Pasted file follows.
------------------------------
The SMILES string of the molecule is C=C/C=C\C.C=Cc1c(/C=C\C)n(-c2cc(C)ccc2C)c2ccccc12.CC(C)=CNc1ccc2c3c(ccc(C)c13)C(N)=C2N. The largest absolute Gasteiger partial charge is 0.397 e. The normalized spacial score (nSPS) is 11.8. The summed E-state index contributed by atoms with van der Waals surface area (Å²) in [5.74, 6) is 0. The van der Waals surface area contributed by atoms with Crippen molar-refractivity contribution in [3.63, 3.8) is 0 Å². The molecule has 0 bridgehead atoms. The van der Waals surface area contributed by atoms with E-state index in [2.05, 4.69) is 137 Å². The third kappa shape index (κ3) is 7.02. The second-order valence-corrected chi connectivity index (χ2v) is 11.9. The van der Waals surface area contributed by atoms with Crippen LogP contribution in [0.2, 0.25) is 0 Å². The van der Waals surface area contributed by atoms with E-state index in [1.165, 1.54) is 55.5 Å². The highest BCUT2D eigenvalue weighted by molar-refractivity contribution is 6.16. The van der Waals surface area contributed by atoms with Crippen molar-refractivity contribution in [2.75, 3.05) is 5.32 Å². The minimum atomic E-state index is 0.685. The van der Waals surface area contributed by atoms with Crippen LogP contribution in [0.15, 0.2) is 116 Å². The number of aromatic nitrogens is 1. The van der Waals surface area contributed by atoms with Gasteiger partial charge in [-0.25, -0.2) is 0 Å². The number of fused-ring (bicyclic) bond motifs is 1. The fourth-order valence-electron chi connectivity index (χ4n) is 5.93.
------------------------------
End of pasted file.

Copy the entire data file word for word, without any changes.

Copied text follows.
The SMILES string of the molecule is C=C/C=C\C.C=Cc1c(/C=C\C)n(-c2cc(C)ccc2C)c2ccccc12.CC(C)=CNc1ccc2c3c(ccc(C)c13)C(N)=C2N. The largest absolute Gasteiger partial charge is 0.397 e. The normalized spacial score (nSPS) is 11.8. The summed E-state index contributed by atoms with van der Waals surface area (Å²) in [5.74, 6) is 0. The van der Waals surface area contributed by atoms with Crippen molar-refractivity contribution in [3.63, 3.8) is 0 Å². The molecule has 0 bridgehead atoms. The van der Waals surface area contributed by atoms with E-state index in [2.05, 4.69) is 137 Å². The third kappa shape index (κ3) is 7.02. The second-order valence-corrected chi connectivity index (χ2v) is 11.9. The van der Waals surface area contributed by atoms with Crippen LogP contribution in [0.2, 0.25) is 0 Å². The van der Waals surface area contributed by atoms with E-state index in [1.165, 1.54) is 55.5 Å². The highest BCUT2D eigenvalue weighted by molar-refractivity contribution is 6.16. The van der Waals surface area contributed by atoms with Crippen molar-refractivity contribution in [2.75, 3.05) is 5.32 Å². The minimum atomic E-state index is 0.685. The van der Waals surface area contributed by atoms with Crippen LogP contribution in [0.15, 0.2) is 116 Å². The number of aromatic nitrogens is 1. The van der Waals surface area contributed by atoms with Gasteiger partial charge in [-0.25, -0.2) is 0 Å². The number of fused-ring (bicyclic) bond motifs is 1. The fourth-order valence-electron chi connectivity index (χ4n) is 5.93.